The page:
Competition or Collaboration? The Ergodic Investor & Entrepreneur
By Bill Baue
Is it more advantageous to selfishly compete or altruistically collaborate?
This age-old question underpins some of the fiercest debates in science, and spills into other realms, including ethics, of course, but also, perhaps less intuitively (but arguably more importantly), business and investment. This latter intersection will be the eventual focus on this book review of Graham Boyd and Jack Reardon’s The Ergodic Investor & Entrepreneur, after some creative detours en route. Graham will be speaking on it in the Common Good Governance Session at the 2023 International r3.0 Conference.
Living under the pervasive cultural influence of Richard Dawkins’ brilliant (but flawed) 1976 bestseller The Selfish Gene, you can be forgiven for mistakenly assuming the answer is exclusively selfish competition. The popularity of the book is only partly attributable to its brilliance, and primarily attributable to its channeling the prevailing zeitgeist of its day, with Dawkins’ brand of evolutionary theory converging with neoliberal-capitalism-on-steroids to mutually reinforce hyper-individualization that rejected an instrumental role for collectivism and beneficence.
The only evolutionarily relevant role of altruism is to spread the gene, a theory known as kin selection, which vehemently rejected the notion of group selection (or more precisely, the more robust variant of multilevel selection, named for the notion that natural selection can occur at multiple levels, beyond the genetic or kin level). This kin selection line of thinking was so pervasive that biologist Bernd Heinrich didn’t know what to think when he observed a large group of ravens sharing a food bonanza (a moose carcass) in backwoods Maine in 1984. After many years of painstaking scientific observation, beautifully documented in his 1989 book Ravens in Winter, Heinrich came to the unavoidable conclusion that ravens engage in altruistic behavior in ways that defy explanation by selfish gene and kin selection theories.
Heinrich ends the book on this jovial note:
“…sometimes when I am fanciful and envision ravens studying humans, I can’t help but wonder what they would make of some of our customs, and how they might arrive at scientific conclusions about them.”
As it turns out, in the intervening years since this publication, multilevel selection has effectively displaced the supremacy of selfish gene and kin selection theories, demonstrating that (as David Sloan Wilson and E. O. Wilson conclude their definitive paper on the topic):
“Selfishness beats altruism within groups. Altruistic groups beat selfish groups. Everything else is commentary.”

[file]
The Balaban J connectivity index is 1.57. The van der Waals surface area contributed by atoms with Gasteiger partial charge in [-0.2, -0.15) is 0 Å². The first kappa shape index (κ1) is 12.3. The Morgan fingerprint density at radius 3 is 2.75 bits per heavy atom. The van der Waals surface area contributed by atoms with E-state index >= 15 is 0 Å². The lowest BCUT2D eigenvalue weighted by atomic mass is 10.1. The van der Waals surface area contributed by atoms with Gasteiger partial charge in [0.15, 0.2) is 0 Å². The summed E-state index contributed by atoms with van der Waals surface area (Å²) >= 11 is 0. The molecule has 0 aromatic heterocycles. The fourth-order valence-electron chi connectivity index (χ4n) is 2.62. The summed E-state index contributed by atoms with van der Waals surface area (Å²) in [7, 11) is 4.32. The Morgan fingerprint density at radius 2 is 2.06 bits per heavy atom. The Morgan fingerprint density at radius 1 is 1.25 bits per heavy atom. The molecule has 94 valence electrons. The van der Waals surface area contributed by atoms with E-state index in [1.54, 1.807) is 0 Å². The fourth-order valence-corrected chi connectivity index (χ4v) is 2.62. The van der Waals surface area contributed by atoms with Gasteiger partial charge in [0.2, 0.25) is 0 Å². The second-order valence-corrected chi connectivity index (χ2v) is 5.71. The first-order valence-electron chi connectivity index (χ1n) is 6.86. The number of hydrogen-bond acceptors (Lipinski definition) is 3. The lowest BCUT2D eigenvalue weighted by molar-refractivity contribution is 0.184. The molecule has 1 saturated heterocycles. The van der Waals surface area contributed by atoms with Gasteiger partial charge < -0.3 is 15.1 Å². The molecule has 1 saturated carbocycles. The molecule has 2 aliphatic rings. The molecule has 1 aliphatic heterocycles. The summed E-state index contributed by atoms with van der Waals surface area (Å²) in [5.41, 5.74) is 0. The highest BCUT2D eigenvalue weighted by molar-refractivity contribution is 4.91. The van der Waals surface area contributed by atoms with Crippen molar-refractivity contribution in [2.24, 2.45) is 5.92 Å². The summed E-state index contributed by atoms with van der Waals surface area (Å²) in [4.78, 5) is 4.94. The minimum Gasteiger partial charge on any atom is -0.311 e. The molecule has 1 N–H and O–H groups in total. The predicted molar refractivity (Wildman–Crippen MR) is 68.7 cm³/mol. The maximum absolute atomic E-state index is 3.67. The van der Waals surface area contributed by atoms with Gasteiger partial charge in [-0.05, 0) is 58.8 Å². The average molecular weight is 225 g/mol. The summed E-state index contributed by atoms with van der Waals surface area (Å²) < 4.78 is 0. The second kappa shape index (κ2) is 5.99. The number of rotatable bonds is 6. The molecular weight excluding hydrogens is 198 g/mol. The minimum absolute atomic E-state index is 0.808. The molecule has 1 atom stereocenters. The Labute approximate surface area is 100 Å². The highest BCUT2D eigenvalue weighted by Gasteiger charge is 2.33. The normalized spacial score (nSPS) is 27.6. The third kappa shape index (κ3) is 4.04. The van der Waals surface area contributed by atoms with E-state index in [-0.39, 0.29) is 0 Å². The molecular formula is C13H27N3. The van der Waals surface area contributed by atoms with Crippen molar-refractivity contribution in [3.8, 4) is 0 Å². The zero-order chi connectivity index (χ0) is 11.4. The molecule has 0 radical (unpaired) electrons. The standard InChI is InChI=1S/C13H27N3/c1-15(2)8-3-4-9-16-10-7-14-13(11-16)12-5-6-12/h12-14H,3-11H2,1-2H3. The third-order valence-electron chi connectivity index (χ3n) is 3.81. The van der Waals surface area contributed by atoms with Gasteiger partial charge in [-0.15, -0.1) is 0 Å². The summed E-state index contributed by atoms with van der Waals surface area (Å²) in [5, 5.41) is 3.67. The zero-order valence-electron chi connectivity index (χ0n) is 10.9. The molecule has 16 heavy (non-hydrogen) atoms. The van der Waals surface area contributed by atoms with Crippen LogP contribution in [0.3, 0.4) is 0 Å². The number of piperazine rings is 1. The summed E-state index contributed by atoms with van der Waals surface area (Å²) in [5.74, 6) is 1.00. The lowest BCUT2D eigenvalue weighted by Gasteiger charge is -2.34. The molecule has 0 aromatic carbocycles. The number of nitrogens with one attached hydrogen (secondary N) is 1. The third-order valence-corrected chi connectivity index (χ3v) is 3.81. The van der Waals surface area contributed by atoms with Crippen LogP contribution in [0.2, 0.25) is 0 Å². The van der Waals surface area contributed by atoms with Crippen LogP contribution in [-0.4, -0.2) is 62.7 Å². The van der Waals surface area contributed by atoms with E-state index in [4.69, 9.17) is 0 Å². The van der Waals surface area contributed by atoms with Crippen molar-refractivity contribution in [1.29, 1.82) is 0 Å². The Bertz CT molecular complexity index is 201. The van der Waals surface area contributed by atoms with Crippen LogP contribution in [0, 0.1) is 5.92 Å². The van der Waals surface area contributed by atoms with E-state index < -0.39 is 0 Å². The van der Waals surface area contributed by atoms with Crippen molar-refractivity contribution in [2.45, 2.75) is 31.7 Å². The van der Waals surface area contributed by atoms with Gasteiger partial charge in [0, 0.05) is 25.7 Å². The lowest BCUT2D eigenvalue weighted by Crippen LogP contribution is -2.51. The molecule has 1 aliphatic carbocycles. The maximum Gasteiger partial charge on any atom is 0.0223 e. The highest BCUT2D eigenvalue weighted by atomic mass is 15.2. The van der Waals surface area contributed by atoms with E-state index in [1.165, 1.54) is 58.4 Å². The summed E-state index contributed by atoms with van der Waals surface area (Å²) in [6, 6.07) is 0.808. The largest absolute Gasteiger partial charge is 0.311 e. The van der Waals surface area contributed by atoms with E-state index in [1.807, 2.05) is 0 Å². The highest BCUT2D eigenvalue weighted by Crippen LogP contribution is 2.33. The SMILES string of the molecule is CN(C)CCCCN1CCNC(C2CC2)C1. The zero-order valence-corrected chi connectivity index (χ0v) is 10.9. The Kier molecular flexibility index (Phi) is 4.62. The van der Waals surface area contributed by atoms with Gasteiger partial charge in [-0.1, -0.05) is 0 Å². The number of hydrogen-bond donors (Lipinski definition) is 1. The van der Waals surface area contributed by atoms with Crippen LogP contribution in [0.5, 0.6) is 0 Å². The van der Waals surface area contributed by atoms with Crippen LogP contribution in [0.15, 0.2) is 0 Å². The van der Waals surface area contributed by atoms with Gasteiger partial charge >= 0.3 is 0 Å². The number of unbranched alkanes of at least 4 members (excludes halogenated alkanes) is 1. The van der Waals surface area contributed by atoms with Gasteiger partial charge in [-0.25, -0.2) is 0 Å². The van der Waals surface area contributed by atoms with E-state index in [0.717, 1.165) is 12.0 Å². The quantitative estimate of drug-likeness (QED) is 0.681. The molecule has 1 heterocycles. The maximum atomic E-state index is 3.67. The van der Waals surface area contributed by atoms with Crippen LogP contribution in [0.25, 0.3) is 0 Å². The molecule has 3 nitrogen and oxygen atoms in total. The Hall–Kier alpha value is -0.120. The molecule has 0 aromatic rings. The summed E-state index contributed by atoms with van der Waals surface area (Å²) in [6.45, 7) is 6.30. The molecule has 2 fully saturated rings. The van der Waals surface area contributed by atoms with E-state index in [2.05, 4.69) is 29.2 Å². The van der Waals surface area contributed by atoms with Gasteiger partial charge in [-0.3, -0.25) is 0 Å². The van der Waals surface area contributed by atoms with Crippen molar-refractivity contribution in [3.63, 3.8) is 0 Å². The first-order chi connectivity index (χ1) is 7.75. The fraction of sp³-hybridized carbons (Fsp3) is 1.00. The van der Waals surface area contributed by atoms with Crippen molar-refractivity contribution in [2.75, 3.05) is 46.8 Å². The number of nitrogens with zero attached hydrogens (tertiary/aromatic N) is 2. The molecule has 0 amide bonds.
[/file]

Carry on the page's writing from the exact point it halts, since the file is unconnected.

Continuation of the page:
This quick review of the recent development in evolutionary theory sets the necessary foundations for understanding ergodicity as it applies to business and investment. In their new book The Ergodic Investor & Entrepreneur, Graham Boyd and Jack Reardon early on define ergodic strategies succinctly in an un-technical way, focusing first on its practical implications:
“It gives us a way of collaborating for our own benefit with groups we currently see as competitors.”
More on this momentarily, but let’s briefly consider the more technical definition of ergodicity itself.
“In any process with randomness, there are two ways of figuring out what to expect in the limit where all the randomness cancels itself out. Either you let time go to infinity in one system, or you average over infinitely many systems at a fixed time. If these two ways give the same answer the system is ergodic. But often the path matters, and the two answers are different. Then the system is non-ergodic.”
Translating this from mathematical mumbo jumbo, Boyd explained to me that classical economics essentially established itself on the basis of idealized, linearized, independent events (ergodic) leading to outcomes when actually, in the real world, history matters, and context matters. In other words, the real world is non-ergodic so the same events lead to different outcomes.
Boyd and Reardon craftily deploy a set of charts to clearly demonstrate how business models built on classical economic assumptions may actually be predestined to fail, even if the business plan looks good, precisely because of this gap between an idealized, linearized (ergodic) assumption, and our history-dependent, context-dependent non-ergodic reality.
After you wrap your head around this analysis, the next obvious question is: ok, so what’s your secret sauce for avoiding this real-world outcome?
In a nutshell, Boyd and Reardon advocate for bridging the gap between ergodic ideals and non-ergodic reality with strategies borrowed from Elinor Ostrom’s 1990 masterpiece Governing the Commons (which set the foundation for her 2009 Nobel Prize in Economics): treating both risk and opportunity as common pool resources.